Spatially and temporally distributed data foraging decisions in disciplinary field science
How do scientists generate and weight candidate queries for hypothesis testing, and how does learning from observations or experimental data impact query selection? Field sciences offer a compelling context to ask these questions because query selection and adaptation involves consideration of the spatiotemporal arrangement of data, and therefore closely parallels classic search and foraging behavior. Here we conduct a novel simulated data foraging study-and a complementary real-world case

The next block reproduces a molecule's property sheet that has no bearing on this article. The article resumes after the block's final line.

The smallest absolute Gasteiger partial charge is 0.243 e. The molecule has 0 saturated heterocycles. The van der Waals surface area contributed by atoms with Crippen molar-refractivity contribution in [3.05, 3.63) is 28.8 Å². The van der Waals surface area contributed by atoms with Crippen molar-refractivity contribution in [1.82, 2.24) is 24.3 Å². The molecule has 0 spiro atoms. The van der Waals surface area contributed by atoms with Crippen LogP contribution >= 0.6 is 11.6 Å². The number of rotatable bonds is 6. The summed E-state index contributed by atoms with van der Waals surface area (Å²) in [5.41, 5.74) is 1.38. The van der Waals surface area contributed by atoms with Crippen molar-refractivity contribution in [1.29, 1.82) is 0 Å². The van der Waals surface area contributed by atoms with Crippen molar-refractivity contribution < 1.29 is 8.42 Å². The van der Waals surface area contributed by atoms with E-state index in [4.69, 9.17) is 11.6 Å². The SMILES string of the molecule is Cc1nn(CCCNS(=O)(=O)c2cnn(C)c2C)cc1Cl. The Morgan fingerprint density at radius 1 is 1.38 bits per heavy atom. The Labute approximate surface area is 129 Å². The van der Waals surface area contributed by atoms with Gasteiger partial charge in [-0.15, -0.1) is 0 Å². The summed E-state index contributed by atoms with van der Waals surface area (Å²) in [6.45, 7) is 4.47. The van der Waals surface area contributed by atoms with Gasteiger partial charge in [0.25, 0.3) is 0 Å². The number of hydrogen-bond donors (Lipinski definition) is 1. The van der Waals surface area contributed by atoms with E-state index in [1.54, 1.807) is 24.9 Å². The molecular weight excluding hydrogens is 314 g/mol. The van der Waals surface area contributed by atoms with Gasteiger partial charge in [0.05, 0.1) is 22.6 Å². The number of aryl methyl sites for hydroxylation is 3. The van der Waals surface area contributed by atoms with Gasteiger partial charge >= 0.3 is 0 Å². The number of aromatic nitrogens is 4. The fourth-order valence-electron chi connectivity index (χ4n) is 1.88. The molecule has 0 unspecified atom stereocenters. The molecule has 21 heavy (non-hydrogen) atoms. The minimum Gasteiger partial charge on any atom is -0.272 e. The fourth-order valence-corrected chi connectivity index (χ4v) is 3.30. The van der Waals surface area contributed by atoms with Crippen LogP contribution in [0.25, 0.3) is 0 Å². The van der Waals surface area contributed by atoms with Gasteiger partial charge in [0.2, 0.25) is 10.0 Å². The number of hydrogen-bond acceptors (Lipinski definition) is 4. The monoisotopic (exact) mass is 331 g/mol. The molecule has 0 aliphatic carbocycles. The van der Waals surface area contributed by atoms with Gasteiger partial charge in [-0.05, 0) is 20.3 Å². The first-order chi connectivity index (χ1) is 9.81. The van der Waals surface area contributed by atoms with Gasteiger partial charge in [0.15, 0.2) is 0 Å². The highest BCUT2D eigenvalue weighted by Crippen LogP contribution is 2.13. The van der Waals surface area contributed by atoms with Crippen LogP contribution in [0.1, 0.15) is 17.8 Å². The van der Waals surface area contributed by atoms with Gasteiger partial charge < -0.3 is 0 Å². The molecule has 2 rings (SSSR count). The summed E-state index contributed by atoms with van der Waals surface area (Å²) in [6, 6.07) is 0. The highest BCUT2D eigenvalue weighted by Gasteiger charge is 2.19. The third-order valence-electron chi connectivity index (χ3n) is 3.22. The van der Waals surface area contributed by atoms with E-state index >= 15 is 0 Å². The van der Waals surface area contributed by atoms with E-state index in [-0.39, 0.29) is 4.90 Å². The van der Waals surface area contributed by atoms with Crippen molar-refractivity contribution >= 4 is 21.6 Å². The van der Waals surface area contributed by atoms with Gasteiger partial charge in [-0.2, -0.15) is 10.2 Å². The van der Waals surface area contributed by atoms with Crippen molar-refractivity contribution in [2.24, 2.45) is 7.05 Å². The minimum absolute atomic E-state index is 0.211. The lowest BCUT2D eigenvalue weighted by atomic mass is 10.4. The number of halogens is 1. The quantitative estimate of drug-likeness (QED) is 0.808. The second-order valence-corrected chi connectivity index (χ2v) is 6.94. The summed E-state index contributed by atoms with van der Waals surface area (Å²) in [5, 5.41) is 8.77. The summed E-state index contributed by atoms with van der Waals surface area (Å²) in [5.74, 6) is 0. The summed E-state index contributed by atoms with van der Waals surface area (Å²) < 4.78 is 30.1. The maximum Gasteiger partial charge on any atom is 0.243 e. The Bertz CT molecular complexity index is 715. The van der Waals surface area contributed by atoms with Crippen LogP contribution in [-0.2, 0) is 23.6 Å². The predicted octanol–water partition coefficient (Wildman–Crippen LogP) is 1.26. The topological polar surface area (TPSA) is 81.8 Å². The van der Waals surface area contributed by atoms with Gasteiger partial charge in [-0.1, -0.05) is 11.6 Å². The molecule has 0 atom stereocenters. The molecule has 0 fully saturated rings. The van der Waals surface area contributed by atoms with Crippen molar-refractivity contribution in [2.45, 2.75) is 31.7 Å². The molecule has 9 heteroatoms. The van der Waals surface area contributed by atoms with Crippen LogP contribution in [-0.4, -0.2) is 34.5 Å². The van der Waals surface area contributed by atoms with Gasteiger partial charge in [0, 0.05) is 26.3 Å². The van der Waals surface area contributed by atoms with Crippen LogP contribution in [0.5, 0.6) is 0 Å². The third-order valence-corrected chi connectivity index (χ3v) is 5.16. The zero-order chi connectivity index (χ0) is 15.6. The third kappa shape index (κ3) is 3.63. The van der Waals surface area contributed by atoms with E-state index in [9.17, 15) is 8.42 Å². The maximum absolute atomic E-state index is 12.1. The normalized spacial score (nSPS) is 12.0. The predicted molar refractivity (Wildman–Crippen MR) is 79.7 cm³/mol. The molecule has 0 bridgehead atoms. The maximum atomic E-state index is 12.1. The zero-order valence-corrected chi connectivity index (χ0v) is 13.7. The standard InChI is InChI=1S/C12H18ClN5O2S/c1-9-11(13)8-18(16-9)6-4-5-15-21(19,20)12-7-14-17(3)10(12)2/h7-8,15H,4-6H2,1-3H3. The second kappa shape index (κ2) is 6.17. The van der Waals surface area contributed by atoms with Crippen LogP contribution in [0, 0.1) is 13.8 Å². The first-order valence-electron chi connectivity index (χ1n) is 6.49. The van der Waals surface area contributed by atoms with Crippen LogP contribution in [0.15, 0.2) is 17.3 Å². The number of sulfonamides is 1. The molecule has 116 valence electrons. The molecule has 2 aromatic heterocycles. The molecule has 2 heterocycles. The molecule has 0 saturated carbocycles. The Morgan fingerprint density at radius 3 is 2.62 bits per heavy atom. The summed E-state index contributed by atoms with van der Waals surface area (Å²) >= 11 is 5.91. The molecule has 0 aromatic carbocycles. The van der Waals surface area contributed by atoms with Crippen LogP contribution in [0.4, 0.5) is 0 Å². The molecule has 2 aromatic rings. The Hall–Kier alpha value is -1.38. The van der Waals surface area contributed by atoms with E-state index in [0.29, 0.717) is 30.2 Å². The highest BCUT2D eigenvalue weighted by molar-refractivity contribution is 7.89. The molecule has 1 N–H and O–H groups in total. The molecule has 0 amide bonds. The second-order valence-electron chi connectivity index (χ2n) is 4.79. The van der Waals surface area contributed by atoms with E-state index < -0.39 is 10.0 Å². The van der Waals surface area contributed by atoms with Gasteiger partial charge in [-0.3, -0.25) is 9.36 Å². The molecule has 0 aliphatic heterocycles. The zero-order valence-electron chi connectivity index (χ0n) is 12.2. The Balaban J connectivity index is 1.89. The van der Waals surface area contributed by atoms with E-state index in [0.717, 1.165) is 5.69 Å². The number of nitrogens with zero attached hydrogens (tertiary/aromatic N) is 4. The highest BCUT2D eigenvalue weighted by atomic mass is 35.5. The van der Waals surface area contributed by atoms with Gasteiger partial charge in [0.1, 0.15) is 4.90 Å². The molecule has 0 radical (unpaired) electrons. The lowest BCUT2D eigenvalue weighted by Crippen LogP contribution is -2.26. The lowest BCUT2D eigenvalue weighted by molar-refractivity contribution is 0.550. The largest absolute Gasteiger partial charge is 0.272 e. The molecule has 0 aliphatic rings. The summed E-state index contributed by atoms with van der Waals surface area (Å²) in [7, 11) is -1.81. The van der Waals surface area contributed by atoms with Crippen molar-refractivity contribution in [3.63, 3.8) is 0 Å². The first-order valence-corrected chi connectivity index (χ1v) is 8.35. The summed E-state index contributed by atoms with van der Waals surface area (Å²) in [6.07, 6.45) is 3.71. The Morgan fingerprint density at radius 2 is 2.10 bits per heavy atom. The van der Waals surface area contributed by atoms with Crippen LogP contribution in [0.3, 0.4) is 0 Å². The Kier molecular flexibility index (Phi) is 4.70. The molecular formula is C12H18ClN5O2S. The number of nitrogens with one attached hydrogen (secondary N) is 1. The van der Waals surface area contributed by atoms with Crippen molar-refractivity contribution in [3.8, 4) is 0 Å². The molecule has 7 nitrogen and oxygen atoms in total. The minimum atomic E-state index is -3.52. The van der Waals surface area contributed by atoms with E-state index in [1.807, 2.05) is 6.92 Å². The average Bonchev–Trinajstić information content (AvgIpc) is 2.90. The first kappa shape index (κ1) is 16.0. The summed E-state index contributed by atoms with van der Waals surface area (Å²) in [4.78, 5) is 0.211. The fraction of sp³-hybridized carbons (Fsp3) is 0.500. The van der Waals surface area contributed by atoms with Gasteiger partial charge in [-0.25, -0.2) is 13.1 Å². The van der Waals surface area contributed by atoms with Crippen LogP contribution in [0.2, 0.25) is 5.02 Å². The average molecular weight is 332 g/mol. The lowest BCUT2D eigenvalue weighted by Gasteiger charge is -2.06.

... eal-world case study-to determine how spatiotemporal data collection decisions are made in field sciences, and how search is adapted in response to in-situ data. Expert geoscientists evaluated a hypothesis by collecting environmental data using a mobile robot. At any point, participants were able to stop the robot and change their search strategy or make a conclusion about the hypothesis. We identified spatiotemporal reasoning heuristics, to which scientists strongly anchored, displaying limited adaptation to new data. We analyzed two key decision factors: variable-space coverage, and fitting error to the hypothesis. We found that, despite varied search strategies, the majority of scientists made a conclusion as the fitting error converged. Scientists who made premature conclusions, due to insufficient variable-space coverage or before the fitting error stabilized, were more prone to incorrect conclusions. We found that novice undergraduates used the same heuristics as expert geoscientists in a simplified version of the scenario. We believe the findings from this study could be used to improve field science training in data foraging, and aid in the development of technologies to support data collection decisions.